PREVENTIVE MAINTENANCE CHECKS AND SERVICES
(PMCS) INTRODUCTION - CONTINUED
GENERAL PMCS PROCEDURES
Always perform PMCS in the same order so it gets to be a habit. Once you have had some practice, you will spot any-
thing wrong in a hurry. If any deficiency is discovered, perform the appropriate troubleshooting task in Chapter 2 of this
manual. If any component or system is not serviceable or if the given service does not correct the deficiency, notify your
Before performing preventive maintenance, read all the checks required for the applicable interval and prepare every-
thing needed to make all the checks. Have several clean Rag, wiping (Item 35, WP 0233 00) handy. Perform ALL
inspections at the applicable interval.
WARN I N G
Solvent cleaning compound MIL-PRF-680 Type III is an environmentally compliant and low toxic mate-
rial. However, it may be irritating to the eyes and skin. Use protective gloves and goggles. Use in well-venti-
lated areas. Keep away from open flames and other sources of ignition.
Keep It Clean. Dirt, grease, oil, and debris get in the way and may cover up a serious problem. Clean as you work
and as needed. Use Cleaning compound, solvent, type III (Item 7, WP 0233 00) on all metal surfaces. Use Deter-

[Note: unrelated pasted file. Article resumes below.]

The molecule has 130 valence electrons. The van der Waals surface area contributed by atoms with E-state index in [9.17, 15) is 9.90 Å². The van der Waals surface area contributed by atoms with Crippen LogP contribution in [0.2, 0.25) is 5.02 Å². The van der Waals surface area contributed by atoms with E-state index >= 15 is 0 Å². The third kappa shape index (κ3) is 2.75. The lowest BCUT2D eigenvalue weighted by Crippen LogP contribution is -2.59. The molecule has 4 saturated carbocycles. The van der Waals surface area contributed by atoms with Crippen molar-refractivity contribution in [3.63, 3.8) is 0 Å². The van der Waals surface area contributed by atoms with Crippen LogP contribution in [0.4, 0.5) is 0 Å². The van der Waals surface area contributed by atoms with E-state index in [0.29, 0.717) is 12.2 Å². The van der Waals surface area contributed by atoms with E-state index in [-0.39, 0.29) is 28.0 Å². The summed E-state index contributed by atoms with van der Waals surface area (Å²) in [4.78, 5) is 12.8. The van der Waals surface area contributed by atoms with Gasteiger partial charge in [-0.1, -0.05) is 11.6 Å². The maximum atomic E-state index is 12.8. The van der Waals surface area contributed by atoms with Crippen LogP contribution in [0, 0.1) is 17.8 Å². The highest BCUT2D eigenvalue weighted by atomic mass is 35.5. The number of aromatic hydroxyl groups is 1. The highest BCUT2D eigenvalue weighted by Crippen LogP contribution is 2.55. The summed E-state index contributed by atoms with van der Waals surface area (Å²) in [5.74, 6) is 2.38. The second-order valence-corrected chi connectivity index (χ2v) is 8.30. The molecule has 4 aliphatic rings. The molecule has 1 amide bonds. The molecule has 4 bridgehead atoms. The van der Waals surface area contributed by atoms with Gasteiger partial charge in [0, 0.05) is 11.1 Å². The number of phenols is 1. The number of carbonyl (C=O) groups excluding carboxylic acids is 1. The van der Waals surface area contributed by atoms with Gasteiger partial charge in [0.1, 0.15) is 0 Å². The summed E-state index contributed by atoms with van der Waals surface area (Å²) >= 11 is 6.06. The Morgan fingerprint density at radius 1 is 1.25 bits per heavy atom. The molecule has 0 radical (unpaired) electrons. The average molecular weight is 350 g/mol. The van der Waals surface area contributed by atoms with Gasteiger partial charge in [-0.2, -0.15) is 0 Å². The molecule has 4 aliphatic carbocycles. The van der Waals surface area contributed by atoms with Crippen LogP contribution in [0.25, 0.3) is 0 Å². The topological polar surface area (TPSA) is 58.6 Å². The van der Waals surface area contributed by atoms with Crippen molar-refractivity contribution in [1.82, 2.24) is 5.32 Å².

gent, general purpose, liquid (Item 9, WP 0233 00), and water when you clean rubber, plastic, and painted sur-
WARN I N G
When servicing this machine, performing maintenance or disposing of materials such as engine coolant,
hydraulic fluid, lubricants, battery acids or batteries, windshield cleaning compound, and CARC paint,
consult your unit/local hazardous waste disposal center or safety office for local regulatory guidance. If fur-
ther information is needed, please contact The Army Environmental Hotline at 1-800-872-3845.
Hazardous Waste Disposal. Ensure all spills are cleaned up and disposed of IAW local policy and ordinances.
Rust and Corrosion. Check metal parts for rust and corrosion. If any bare metal or corrosion exists, clean and
apply a light coat of Oil, lubricating, OEA-30, Arctic (Item 29, WP 0233 00). Report it to your supervisor.
Bolts, Nuts, and Screws. Check bolts, nuts, and screws for obvious looseness, missing, bent, or broken condition.
You cannot try them all with a tool, but look for chipped paint, bare metal, or rust around bolt heads. If you find
one is loose, tighten it.
Welds. Look for loose or chipped paint, rust, or gaps where parts are welded together. If you find a bad weld,
report it to your supervisor.
Electric Wires and Connectors. Look for cracked or broken insulation, bare wires, and loose or broken connec-
tors. Reconnect loose connectors. Ensure wires are in good condition.
Hoses and Fluid Lines. Look for wear, damage, and signs of leaks. Check for loose clamps and fittings. Wet spots
indicate leaks, but a stain around a fitting or connector can also mean a leak. If a leak comes from a loose fitting or
connector, tighten it. If something is broken or worn out, correct it if authorized by the Maintenance Allocation
Fluid Leakage. It is necessary for you to know how fluid leakage affects the status of your machine. The follow-
ing are definitions of the types/classes of leakage you need to know to be able to determine the status of your
machine. Learn and be familiar with them and remember: when in doubt, notify your supervisor.